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Patricia Clark, now 86, went into the hospital about four years ago for a hip replacement. Patricia had had health problems over the years, but was doing well at the time, except that her declining mobility was making it increasingly difficult to live independently. Her doctors expected her to fare better with a new hip. Unfortunately, Patricia suffered a debilitating stroke in surgery and was left unable to get around on her own or live at home by herself. She was admitted to a rehabilitation center but did not improve, and now she lives there as a nursing home resident. Medicare pays for most medical care that Patricia needs, but Medicaid pays for her nursing home care
Medicaid is the primary payer for long-term care for over 3 million Americans. Medicaid covers care provided in institutional settings, such as nursing homes, for beneficiaries like Patricia. The program also covers a range of home- and community-based services that Medicare and private insurance exclude or tightly limit, enabling many people who would otherwise require nursing home care to live independently in the community. Paying for long-term services is expensive and can quickly exhaust lifetime savings. The cost of nursing home care averages $72,000 per year; the average cost for assisted living facilities is $38,000 per year; and home health services cost $21 per hour, on average.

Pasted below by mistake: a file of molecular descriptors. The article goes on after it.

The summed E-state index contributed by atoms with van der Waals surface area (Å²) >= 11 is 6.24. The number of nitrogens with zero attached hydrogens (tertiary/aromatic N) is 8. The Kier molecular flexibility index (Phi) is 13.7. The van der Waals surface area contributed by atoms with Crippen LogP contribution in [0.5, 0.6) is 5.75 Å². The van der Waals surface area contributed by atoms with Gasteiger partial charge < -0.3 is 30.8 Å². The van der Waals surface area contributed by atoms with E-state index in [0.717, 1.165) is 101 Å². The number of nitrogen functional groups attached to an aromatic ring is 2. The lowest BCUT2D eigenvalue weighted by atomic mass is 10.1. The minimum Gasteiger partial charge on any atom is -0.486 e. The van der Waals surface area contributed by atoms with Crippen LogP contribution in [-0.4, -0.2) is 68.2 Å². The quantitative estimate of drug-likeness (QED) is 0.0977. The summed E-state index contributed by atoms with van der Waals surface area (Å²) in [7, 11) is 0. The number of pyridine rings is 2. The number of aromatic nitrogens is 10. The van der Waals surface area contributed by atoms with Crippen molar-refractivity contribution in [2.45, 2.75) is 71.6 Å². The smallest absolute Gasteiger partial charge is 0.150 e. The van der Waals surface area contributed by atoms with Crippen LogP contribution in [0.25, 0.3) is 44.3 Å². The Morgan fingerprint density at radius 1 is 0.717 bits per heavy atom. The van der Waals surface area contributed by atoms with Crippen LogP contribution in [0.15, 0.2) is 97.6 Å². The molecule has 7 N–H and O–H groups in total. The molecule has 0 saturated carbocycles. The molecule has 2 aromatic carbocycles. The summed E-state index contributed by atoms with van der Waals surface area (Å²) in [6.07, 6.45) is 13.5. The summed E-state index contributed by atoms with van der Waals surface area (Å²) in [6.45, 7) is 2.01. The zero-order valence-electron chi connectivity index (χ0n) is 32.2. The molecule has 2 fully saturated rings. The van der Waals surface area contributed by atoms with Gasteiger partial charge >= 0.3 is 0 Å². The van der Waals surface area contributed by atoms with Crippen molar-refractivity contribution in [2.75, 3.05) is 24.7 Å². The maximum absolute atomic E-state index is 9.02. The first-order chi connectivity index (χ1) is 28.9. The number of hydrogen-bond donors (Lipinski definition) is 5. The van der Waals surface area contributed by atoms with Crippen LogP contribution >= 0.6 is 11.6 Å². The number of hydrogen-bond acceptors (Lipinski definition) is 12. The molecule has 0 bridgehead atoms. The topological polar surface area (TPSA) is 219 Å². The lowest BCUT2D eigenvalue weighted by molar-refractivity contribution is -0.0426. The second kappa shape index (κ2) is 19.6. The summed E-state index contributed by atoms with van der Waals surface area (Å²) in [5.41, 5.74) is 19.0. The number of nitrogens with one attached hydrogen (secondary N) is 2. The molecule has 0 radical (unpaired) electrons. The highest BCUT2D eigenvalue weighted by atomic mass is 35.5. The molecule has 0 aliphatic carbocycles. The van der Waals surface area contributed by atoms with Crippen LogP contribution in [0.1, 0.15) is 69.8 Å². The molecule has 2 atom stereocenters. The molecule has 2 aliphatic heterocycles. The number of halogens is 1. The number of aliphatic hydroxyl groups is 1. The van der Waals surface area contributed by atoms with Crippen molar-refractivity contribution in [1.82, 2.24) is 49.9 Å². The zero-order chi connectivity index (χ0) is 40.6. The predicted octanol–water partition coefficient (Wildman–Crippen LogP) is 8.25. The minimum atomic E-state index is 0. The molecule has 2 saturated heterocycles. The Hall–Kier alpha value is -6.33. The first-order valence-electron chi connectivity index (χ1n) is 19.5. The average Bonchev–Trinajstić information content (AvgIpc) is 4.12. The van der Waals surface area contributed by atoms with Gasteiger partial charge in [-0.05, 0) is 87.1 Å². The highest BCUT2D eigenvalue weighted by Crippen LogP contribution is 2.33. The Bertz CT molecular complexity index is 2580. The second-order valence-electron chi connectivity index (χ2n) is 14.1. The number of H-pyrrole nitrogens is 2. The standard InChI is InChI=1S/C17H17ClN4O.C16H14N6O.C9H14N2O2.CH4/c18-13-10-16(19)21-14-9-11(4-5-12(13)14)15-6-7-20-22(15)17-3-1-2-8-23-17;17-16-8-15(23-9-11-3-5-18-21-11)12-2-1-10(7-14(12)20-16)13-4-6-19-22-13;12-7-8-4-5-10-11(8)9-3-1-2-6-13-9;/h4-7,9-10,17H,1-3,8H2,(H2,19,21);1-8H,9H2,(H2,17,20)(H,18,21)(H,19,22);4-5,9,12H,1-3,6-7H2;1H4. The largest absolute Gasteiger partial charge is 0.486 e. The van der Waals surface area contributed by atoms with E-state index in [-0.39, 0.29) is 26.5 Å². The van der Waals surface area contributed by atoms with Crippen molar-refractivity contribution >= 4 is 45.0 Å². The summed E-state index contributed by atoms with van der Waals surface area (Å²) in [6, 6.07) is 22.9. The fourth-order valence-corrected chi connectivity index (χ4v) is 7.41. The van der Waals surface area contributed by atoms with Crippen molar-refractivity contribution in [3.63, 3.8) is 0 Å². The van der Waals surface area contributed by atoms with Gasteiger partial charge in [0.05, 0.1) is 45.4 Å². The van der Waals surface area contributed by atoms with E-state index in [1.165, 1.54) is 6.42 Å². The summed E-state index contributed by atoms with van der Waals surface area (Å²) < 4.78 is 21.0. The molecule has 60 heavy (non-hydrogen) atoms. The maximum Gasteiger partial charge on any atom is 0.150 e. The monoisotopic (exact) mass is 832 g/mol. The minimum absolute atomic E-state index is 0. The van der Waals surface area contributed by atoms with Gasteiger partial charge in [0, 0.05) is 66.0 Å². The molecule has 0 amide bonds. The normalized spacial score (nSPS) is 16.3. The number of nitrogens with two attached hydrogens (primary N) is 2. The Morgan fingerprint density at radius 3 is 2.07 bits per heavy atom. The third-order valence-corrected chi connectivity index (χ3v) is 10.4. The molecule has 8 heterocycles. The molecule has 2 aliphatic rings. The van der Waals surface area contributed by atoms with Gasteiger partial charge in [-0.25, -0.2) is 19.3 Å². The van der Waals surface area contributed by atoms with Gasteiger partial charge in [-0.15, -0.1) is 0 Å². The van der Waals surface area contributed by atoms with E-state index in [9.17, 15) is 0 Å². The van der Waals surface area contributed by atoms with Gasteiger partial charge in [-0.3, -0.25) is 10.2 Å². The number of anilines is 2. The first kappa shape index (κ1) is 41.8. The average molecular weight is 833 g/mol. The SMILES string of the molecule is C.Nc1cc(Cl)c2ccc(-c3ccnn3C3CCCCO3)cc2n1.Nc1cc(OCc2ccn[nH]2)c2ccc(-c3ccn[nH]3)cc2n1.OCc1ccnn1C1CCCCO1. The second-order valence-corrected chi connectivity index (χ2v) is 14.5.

"She's very content here…but she would not have any of this without Medicaid, honestly. It would be a disaster for her." – Patricia's daughter, Jill